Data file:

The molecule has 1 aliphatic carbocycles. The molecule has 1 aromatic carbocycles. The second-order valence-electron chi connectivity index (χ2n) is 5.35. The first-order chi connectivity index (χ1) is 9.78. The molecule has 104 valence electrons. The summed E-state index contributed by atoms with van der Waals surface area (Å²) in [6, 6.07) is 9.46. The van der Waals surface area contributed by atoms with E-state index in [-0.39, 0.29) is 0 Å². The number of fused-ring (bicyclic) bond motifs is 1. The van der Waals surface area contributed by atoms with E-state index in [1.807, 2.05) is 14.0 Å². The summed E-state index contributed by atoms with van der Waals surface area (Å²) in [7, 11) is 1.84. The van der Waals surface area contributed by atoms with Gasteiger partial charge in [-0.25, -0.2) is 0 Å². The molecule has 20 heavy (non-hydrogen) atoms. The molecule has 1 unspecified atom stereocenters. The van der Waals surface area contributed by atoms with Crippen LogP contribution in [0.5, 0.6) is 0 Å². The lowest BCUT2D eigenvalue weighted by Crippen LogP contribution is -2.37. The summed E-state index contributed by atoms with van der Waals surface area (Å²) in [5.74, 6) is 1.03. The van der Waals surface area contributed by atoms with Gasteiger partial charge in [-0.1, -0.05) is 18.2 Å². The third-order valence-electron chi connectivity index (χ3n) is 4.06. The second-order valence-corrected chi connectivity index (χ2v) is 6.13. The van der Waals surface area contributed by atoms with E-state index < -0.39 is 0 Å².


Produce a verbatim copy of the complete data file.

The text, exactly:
The molecule has 1 aliphatic carbocycles. The molecule has 1 aromatic carbocycles. The second-order valence-electron chi connectivity index (χ2n) is 5.35. The first-order chi connectivity index (χ1) is 9.78. The molecule has 104 valence electrons. The summed E-state index contributed by atoms with van der Waals surface area (Å²) in [6, 6.07) is 9.46. The van der Waals surface area contributed by atoms with E-state index in [-0.39, 0.29) is 0 Å². The number of fused-ring (bicyclic) bond motifs is 1. The van der Waals surface area contributed by atoms with E-state index in [1.807, 2.05) is 14.0 Å². The summed E-state index contributed by atoms with van der Waals surface area (Å²) in [7, 11) is 1.84. The van der Waals surface area contributed by atoms with Gasteiger partial charge in [-0.25, -0.2) is 0 Å². The molecule has 20 heavy (non-hydrogen) atoms. The molecule has 1 unspecified atom stereocenters. The van der Waals surface area contributed by atoms with Crippen LogP contribution in [0.5, 0.6) is 0 Å². The lowest BCUT2D eigenvalue weighted by Crippen LogP contribution is -2.37. The summed E-state index contributed by atoms with van der Waals surface area (Å²) in [5.74, 6) is 1.03. The van der Waals surface area contributed by atoms with Gasteiger partial charge in [-0.1, -0.05) is 18.2 Å². The third-order valence-electron chi connectivity index (χ3n) is 4.06. The second-order valence-corrected chi connectivity index (χ2v) is 6.13. The van der Waals surface area contributed by atoms with E-state index < -0.39 is 0 Å².